Saturday, October 13, 2012

That's a wrap

This post is to tie up any lose ends, and maybe provide some information to anyone who's come here looking for information about life on Kwajalein.

To get to the point, I'm no longer on Kwaj.  I ended my contract early, very abruptly in fact, probably burning a bridge or two on the way out.  I had to leave, for the sake of my sanity, and it's not likely that I'll ever go back.

Perhaps it was evident from the tone of my blog or the lack of posts, but Kwaj and I . . . never fit well together.  I can't rip on the island that much, because it DOES have it's upsides, and a lot of people end up liking it very much and spending years there.  But it wasn't for me, it wasn't . . . strange enough.  It was far too normal, too much like the real world.  And that's not what I want.

My biggest mistake was having too many expectations for what Kwaj was going to be; I hoped that it was going to be like Antarctica, but warmer.  A strange, remote little oasis with a unique, bizarre and whimsical culture, full of misfits and weirdos.  But it isn't, it so isn't.  Kwajalein has FAR more in common with any of the tiny little towns of ~1500 people that you find scattered all over the midwest, only with beaches and palm trees instead of cornfields.  And that's not to speak negatively about those small towns, but . . . if I wanted to live in one of those, than I would.

To someone new to the world of contract work, Kwaj could be a good first step; it's 'Contracting-Lite'.  It's a nice baby-step into the world of people who spend their lives bouncing around the planet working in strange locals, but it's still VERY much like the mainland USA.  So it's less jarring to those unprepared for the lifestyle, or who aren't sure about it and just want to try it out for a bit.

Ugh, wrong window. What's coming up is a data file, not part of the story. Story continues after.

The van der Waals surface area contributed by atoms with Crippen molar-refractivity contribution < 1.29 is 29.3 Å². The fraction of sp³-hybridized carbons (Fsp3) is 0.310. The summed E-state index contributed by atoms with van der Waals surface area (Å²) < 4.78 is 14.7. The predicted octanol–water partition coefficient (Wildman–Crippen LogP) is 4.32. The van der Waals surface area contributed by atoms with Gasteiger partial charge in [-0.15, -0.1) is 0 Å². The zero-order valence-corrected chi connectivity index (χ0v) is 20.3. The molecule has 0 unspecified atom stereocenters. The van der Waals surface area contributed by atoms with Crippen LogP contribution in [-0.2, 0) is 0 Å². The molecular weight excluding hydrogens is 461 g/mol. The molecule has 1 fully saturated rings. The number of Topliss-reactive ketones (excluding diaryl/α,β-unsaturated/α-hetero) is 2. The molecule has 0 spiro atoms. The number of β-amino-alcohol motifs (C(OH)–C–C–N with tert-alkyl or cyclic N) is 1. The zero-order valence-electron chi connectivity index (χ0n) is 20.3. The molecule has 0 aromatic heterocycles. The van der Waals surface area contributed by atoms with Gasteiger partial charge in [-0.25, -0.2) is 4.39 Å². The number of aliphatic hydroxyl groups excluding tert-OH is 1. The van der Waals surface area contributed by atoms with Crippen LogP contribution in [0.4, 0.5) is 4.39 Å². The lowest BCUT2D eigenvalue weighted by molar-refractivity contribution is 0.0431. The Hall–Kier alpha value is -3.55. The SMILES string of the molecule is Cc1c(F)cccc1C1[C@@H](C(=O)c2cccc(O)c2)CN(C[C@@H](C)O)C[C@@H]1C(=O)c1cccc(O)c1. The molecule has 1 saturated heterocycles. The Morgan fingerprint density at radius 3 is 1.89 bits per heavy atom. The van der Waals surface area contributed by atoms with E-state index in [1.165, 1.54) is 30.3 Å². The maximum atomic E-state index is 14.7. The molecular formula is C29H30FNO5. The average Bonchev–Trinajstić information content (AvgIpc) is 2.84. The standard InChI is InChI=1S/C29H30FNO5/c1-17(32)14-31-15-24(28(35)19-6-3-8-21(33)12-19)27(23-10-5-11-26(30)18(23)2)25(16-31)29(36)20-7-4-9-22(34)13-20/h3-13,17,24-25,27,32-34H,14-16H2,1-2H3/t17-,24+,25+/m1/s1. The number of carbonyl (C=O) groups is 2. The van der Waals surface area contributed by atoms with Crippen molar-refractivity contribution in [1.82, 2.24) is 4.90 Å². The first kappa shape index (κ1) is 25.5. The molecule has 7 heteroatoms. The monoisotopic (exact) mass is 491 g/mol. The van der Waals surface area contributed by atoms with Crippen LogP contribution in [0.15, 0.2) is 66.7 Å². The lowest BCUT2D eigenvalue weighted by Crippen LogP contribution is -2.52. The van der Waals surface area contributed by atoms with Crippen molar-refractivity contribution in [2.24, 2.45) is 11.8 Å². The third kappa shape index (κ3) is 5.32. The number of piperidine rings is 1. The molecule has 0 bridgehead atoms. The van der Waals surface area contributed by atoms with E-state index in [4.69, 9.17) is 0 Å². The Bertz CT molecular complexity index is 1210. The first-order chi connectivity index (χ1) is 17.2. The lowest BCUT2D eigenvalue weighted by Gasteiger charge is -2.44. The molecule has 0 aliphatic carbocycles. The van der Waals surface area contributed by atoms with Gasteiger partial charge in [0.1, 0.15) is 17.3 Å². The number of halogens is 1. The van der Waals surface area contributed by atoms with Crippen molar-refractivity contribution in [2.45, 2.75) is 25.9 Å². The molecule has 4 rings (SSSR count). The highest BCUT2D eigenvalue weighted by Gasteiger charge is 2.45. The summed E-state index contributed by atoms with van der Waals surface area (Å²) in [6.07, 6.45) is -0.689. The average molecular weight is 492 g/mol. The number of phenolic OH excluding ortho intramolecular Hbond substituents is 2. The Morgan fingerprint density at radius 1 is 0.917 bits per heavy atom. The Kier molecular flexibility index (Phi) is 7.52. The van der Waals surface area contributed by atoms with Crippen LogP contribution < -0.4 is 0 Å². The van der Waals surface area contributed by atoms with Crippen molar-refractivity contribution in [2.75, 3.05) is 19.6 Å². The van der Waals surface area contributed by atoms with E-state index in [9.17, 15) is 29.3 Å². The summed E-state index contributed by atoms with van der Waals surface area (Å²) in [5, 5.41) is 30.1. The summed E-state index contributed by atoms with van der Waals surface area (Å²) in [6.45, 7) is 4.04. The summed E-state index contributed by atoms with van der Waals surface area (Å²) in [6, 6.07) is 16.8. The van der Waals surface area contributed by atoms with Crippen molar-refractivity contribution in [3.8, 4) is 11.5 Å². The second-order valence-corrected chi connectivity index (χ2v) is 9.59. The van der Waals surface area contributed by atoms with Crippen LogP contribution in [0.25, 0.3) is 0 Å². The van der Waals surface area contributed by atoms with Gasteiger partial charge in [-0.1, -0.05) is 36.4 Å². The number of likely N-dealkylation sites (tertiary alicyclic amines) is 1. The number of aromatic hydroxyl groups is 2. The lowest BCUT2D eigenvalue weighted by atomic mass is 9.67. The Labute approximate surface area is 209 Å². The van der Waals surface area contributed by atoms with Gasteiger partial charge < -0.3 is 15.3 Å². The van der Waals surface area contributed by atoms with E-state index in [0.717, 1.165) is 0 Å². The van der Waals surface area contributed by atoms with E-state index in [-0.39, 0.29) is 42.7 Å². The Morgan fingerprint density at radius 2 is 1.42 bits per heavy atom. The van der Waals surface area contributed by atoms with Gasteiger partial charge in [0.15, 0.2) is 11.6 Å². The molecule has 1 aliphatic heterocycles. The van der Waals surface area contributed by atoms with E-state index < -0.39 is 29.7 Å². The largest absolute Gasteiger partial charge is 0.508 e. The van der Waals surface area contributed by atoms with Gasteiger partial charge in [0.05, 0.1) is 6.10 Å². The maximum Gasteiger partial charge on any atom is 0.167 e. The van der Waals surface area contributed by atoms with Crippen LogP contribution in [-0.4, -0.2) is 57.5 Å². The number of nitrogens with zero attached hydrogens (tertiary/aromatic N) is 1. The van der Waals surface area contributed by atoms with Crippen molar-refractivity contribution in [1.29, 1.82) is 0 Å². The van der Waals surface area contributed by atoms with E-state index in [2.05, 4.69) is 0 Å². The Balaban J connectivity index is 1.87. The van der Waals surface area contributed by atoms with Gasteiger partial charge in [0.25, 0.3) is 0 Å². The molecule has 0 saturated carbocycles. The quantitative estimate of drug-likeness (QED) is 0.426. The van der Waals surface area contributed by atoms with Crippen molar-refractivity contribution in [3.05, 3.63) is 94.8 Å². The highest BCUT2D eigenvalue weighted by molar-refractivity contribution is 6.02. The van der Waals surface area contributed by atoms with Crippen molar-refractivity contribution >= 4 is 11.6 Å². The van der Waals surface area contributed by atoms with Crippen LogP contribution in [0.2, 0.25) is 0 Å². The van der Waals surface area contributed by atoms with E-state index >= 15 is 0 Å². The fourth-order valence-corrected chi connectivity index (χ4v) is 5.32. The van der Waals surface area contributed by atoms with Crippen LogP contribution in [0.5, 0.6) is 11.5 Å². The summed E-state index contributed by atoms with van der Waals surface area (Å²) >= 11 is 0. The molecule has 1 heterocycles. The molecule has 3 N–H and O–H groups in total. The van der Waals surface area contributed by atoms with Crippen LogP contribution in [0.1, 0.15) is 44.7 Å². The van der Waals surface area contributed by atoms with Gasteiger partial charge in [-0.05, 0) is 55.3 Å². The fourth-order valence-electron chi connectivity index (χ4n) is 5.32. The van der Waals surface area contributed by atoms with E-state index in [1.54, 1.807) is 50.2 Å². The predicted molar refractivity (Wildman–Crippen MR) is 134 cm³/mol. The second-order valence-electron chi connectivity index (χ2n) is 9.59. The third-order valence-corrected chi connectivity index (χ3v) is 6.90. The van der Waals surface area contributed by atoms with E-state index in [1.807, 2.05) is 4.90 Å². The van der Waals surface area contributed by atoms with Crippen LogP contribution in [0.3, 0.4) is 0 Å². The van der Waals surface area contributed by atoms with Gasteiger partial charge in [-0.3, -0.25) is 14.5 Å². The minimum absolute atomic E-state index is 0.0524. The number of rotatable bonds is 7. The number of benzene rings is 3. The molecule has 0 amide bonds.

But for anyone reading this who's worked the sandbox, or the ice, or any other contracting locals, I would very seriously consider your options before accepting a two-year commitment on Kwaj.  Maybe you'll like it there, plenty of people do.  But my experiences, especially with ice people, don't bear that out. 

With only a single exception, EVERYONE I personally know who has gone to Kwaj from the ice has hated it, many have broken their contracts and left early.  Some don't even make it a year.  The few others who are still on Kwaj are only there for lack of other options, and would leave at the drop of a hat if they were given an out.  The only two people I know on Kwaj who came from the ice and seem to like Kwaj okay are a married couple who just had a couple of kids, and I think that's why they're able to put up with the island.  They have each other, and their kids to focus on. 

Kwajalein has a lot of problems; some are cultural, some technical, some managerial.  It has it's good sides, and for some people the good things are enough to outweigh the bad, or at least lower the bad to a tolerable level.  But it wasn't enough for me.

I had to get back to the place where I've felt more at home than anywhere else.  I've traded the warm ocean, tropical breezes, palm trees and sandy beaches of Kwaj, for this:

I'm back in Antarctica, and I couldn't be happier.

You can follow my life down on the harsh continent at

So long, everyone on Kwaj.  Pet a sea turtle for me.

Wednesday, June 13, 2012

NuSTAR - Nuclear Spectroscopic Telescope Array

I haven't written much about any of the work that goes on here, because quite frankly I can't.  Most of it isn't exactly classified, but it's not stuff that they'd really like to be spreading around the internet.